Refinery29, the lifestyle and fashion site launched in 2005 by a group of New Yorkers, initially focused on what's hot and unique in the city. Soon, though, the site became a must-read for bright young things around the world and expanded its operations to include video production and celeb interviews. Ten years later, R29 is going strong and has a funky NYC home base that matches its online aesthetic.
Clique Media Group’s powerful brands aim to speak to women across all generations: Who What Wear, a destination for young fashionistas that has even spawned its own clothing line at Target; MyDomaine, for hip millennial women navigating life; beauty site Byrdie; and most recently, Obsessee, aimed at Gen Z, focusing on everything from fashion to food to relationships—and the brand exists only on social media platforms.
As the most high-profile tenant of One World Trade Center, Condé Nast had a February move-in date that was talked about in the press for years before the building was even finished. Now, six months later and on the eve of New York's fall Fashion Week, Teen Vogue's editor in chief Amy Astley gave us an exclusive tour of her new downtown space. The art on the walls is especially meaningful to her. "All of it is personal," she said.
Muck Rack makes it simple to find people, tweets, or articles that mention any name, keyword, company, hashtag etc. We've compiled this guide to help you make the most of your search.
Selecting a term
Start searching tweets, articles from media outlets, articles mentioned in tweets, journalists'
names, titles and bios with some suggested searches:
Companies or Topics (e.g. iPhone, Microsoft)
Phrases (e.g. "cloud computing") — use quotes to keep the terms together
Twitter handles (e.g. @username) — returns those who have mentioned or replied to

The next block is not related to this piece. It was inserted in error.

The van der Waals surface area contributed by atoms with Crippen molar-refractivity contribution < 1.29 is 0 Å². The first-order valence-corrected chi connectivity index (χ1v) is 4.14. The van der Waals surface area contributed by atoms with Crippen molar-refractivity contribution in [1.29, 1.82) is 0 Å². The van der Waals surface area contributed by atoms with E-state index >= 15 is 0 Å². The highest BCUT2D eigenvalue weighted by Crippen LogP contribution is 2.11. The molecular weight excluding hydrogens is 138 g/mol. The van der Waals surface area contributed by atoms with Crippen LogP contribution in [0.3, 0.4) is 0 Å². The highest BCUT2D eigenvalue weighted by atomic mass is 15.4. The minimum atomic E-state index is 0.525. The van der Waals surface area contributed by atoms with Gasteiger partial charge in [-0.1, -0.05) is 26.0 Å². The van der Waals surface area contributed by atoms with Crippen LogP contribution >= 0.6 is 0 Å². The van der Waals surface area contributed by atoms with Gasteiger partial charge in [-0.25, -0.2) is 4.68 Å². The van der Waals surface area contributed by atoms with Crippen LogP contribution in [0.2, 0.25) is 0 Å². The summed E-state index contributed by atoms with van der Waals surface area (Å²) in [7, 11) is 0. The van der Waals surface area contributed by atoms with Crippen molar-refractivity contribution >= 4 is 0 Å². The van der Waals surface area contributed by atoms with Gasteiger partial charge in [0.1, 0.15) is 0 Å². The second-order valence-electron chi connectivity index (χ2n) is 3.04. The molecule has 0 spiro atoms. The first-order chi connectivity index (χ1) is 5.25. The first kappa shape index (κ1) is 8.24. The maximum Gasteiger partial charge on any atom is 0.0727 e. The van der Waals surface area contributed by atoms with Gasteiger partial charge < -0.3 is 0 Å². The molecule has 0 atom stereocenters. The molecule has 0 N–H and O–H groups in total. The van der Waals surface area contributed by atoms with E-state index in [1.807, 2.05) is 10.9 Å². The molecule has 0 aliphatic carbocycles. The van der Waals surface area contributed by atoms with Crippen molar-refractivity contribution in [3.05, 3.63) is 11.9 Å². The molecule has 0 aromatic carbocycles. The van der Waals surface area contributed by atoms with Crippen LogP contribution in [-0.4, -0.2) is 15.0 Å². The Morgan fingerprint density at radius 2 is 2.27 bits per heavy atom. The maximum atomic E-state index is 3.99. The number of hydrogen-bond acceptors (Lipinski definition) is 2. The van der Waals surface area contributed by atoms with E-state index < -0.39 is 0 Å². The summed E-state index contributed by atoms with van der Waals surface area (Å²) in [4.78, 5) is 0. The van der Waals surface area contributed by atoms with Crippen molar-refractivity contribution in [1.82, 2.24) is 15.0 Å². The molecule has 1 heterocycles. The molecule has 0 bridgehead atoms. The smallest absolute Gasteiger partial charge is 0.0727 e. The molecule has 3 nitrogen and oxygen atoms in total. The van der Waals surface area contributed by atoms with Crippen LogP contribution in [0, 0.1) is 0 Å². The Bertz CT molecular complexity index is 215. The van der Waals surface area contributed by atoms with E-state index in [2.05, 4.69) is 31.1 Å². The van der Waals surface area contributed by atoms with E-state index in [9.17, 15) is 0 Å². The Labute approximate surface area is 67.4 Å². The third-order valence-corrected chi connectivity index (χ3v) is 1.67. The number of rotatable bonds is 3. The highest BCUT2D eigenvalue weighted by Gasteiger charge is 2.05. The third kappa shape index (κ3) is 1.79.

Names (e.g. "David Pogue")
Hashtags (e.g. #sxsw, #london2012)
Bio details (e.g. vegan, Olympics, father)
Muck Rack's Advanced Search allows for many boolean operators.
Find results that mention multiple specified terms, use AND or
+. For example, ensure each result contains both Elon Musk and Mark Zuckerberg by
searching Musk AND Zuckerberg or Musk + Zuckerberg.
Use the operators OR or , to broaden your search when you'd like either of
multiple terms to appear in results. (This is the default behavior of our search when no operators
are used). For example, results will contain either cake or cookie by searching cake OR cookie or cake,cookie
Use NOT or - to subtract results from your search. For
example, searching Disney will yield results about the Walt Disney Company as well as Walt Disney
World Resort. To exclude mentions of Disney World, search for Disney -World or Disney
When using one of these operators with a phrase, enclose it in quotation marks. For example, you can
find results about smartphones excluding Apple's iPhone 4S by searching smartphone -"iPhone
Exact case matching or punctuation
If you're searching for a brand name or keyword that relies on specific punctuation marks or capitalization, you can
find results that match your exact query by adding matchcase: before the keyword you're searching for, like matchcase:E*TRADE .
Use parentheses to separate multiple
boolean phrases. For example, to find journalists talking about having fun in Disney World or
Disneyland, search for ("disney world" OR disneyland) AND fun.
An asterisk can be used to search for any variation of a root word truncated by the asterisk. For example, searching for admin* will return results for administrator, administration, administer, administered, etc.
A near operator is an AND operator where you can control the distance between the words. You can vary the distance the near operation uses by adding a forward slash and number (between 0-99) such as strawberries NEAR/10 "whipped cream", which means the strawberries must exist within 10 words of "whipped cream".